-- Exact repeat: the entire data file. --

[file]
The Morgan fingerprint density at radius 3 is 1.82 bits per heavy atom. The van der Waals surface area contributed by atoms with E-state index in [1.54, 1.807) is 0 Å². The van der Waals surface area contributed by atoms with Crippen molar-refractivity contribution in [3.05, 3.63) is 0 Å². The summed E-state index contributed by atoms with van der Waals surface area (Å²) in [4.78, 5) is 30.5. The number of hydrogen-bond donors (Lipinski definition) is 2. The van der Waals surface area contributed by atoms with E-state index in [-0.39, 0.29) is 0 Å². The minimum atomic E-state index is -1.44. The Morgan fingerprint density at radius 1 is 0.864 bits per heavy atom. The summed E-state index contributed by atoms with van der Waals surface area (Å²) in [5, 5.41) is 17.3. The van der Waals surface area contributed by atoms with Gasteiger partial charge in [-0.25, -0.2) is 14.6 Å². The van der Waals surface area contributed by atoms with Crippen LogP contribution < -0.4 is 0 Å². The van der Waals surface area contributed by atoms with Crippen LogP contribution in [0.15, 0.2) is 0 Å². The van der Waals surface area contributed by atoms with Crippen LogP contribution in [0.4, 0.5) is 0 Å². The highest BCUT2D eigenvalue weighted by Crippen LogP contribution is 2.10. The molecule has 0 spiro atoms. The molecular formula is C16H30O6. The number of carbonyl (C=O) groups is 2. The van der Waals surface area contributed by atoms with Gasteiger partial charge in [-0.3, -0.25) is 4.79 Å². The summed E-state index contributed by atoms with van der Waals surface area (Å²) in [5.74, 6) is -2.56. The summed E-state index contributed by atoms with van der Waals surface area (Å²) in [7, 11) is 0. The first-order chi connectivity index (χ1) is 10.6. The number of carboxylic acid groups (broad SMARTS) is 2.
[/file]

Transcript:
The Morgan fingerprint density at radius 3 is 1.82 bits per heavy atom. The van der Waals surface area contributed by atoms with E-state index in [1.54, 1.807) is 0 Å². The van der Waals surface area contributed by atoms with Crippen molar-refractivity contribution in [3.05, 3.63) is 0 Å². The summed E-state index contributed by atoms with van der Waals surface area (Å²) in [4.78, 5) is 30.5. The number of hydrogen-bond donors (Lipinski definition) is 2. The van der Waals surface area contributed by atoms with E-state index in [-0.39, 0.29) is 0 Å². The minimum atomic E-state index is -1.44. The Morgan fingerprint density at radius 1 is 0.864 bits per heavy atom. The summed E-state index contributed by atoms with van der Waals surface area (Å²) in [5, 5.41) is 17.3. The van der Waals surface area contributed by atoms with Gasteiger partial charge in [-0.25, -0.2) is 14.6 Å². The van der Waals surface area contributed by atoms with Crippen LogP contribution < -0.4 is 0 Å². The van der Waals surface area contributed by atoms with Crippen LogP contribution in [0.15, 0.2) is 0 Å². The van der Waals surface area contributed by atoms with Crippen LogP contribution in [0.4, 0.5) is 0 Å². The highest BCUT2D eigenvalue weighted by Crippen LogP contribution is 2.10. The molecule has 0 spiro atoms. The molecular formula is C16H30O6. The number of carbonyl (C=O) groups is 2. The van der Waals surface area contributed by atoms with Gasteiger partial charge in [-0.3, -0.25) is 4.79 Å². The summed E-state index contributed by atoms with van der Waals surface area (Å²) in [5.74, 6) is -2.56. The summed E-state index contributed by atoms with van der Waals surface area (Å²) in [7, 11) is 0. The first-order chi connectivity index (χ1) is 10.6. The number of carboxylic acid groups (broad SMARTS) is 2.